Uganda short of 3000 midwives

“I was inspired into midwifery when my cousin sister lost her first child during child delivery, she labored for so long and no one was there to help her. When she got pregnant again, I helped her deliver but got stranded when I had to get rid of the placenta. I had never delivered a mother before, but I was determined to save my cousin’s baby. These were the words of Joyce, a young Karamojong woman now training in Mid-wifery.

My inspiration came from a personal bad experience with a mid-wife, when I gave birth and out of carelessness, my baby dropped down and died. The mid-wife had been extremely rude to me. said Apio another young trainee.

These and many more, were some of the testimonies of dedicated 130 beneficiaries of a two year scholarship program by UNFPA, who attended a recent symposium in Moroto that saw 90 midwives Commissioned and have so far be recruited by the Ministry of Health to ensure sufficient human resources for maternal health. Special emphasis is on the Karamoja region because it has lagged behind in access to skilled attendance.

I had to escape from school to go and do the interview for this scholarship. I couldn’t have asked for anything better. Helping mothers deliver gives me joy. Joyce says this with so much satisfaction.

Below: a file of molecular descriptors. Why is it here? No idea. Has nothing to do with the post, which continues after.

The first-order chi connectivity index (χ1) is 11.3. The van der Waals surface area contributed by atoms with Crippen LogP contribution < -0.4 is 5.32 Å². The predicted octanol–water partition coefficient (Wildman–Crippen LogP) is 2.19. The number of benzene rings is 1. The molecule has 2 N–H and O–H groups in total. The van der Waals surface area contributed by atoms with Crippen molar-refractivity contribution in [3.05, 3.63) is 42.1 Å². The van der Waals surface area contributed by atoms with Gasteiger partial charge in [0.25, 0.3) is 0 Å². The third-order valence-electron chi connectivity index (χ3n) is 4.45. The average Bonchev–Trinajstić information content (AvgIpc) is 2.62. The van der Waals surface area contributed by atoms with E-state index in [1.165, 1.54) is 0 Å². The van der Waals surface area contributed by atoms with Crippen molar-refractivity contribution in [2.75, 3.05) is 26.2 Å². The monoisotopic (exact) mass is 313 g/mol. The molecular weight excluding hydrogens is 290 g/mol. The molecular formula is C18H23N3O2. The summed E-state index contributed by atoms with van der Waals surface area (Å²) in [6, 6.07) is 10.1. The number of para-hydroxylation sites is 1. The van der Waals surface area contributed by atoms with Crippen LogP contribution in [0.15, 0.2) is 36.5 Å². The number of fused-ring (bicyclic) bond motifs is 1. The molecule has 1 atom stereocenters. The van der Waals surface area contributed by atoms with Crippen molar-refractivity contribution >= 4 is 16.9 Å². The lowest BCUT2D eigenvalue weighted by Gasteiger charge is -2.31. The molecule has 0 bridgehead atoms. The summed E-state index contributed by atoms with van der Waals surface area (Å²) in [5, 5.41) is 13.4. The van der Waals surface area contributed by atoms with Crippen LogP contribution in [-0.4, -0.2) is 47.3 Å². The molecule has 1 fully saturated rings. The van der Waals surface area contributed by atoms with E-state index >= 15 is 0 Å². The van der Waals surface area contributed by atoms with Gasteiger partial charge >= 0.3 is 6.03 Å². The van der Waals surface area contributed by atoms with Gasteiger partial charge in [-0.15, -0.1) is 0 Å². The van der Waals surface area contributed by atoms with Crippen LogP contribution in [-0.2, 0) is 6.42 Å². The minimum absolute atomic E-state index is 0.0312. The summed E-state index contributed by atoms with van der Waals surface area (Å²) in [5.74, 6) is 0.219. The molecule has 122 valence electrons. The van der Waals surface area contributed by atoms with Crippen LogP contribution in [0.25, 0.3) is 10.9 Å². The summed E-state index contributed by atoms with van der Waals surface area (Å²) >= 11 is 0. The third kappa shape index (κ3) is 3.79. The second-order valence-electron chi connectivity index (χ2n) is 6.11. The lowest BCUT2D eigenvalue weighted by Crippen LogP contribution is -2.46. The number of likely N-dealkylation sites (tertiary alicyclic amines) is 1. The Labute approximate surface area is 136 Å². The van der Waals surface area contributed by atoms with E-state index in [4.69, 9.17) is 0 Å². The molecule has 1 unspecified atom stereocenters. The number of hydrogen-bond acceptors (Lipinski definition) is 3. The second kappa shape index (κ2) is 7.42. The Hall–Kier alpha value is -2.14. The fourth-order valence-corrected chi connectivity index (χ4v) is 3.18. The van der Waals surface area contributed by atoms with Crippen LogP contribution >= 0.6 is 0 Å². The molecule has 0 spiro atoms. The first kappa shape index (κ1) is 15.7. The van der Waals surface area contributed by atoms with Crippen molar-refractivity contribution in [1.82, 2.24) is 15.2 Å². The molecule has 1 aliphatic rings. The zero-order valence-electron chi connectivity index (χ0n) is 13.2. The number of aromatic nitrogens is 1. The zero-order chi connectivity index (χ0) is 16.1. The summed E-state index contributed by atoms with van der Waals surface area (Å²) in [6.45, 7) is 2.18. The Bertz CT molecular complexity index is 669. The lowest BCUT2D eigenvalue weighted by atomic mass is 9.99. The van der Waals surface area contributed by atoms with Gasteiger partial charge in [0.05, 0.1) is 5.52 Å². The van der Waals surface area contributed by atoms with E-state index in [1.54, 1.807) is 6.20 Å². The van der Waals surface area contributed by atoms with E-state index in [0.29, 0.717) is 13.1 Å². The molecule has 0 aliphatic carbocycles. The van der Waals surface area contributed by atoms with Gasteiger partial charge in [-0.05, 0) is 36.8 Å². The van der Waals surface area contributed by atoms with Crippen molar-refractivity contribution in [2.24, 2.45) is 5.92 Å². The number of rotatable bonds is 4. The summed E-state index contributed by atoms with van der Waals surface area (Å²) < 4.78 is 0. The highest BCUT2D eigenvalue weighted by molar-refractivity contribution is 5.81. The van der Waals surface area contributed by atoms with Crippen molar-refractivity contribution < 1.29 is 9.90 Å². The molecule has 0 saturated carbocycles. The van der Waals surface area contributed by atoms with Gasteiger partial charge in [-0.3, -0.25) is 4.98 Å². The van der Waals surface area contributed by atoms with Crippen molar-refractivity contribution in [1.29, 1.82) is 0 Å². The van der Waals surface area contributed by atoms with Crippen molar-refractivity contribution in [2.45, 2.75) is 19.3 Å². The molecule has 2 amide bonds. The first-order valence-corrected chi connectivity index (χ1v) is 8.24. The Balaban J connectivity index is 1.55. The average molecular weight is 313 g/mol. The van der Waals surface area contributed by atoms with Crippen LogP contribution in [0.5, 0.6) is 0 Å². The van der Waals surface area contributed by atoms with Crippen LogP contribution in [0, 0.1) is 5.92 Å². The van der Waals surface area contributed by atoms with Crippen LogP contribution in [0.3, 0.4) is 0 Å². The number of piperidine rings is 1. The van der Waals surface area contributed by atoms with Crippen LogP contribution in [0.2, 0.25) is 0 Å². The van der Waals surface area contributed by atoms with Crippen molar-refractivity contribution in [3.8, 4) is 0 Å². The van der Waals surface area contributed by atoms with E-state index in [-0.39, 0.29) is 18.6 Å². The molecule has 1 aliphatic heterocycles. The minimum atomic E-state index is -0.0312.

Some of the midwives attending the symposium in Moroto. Photo by Echwalu Edward

Some of the midwives at the symposium in Moroto. Photo by Echwalu Edward

According the 2009 State of Midwifery Training Assessment Report by UNFPA Uganda, the gap in the number of filled midwife positions has decreased from 1,961 to 1,043 as stated in the Human Resource for Health Audit Report of 2012. This decrease was registered despite a massive recruitment effort by the government. However, the staffing norm does not reflect the actual need of the increasing Uganda population.

According to the World Health Organisation (WHO), a mid-wife is supposed to conduct not more than 175 deliveries annually. However, due to a shortfall in mid wife numbers, it is estimated that a midwife supports between 350 to 500 deliveries a year. This is overwhelming, yet Dr. Tumwesigye the minster of Health confirmed that Uganda needs 3,000 more midwives to meet the required minimum staffing norms.

The World Midwifery Report of 2014 indicates that access to skilled birth attendance will mitigate child birth-related complications up to 87%. Practice has also shown that availability of a midwife at a health facility will increase utilization of skilled services and that facility-based deliveries in health facilities in Karamoja region such as Panyangara HC III in Kotido district and Rupa HC II in Moroto, have shown dramatic increases in utilization of delivery services when midwives are posted.

The United Nations Population Fund (UNFPA) with support from the Swedish International Development Agency (SIDA) is supporting the Ministry of Health to recruit 130 midwives to fill the human resource gap for maternal health. Under this arrangement, UNFPA will support for up to two years, midwives who will have been recruited in the health system with the understanding that the government will take over to ensure sufficient human resources for maternal health. Because every life saved is a generation birthed.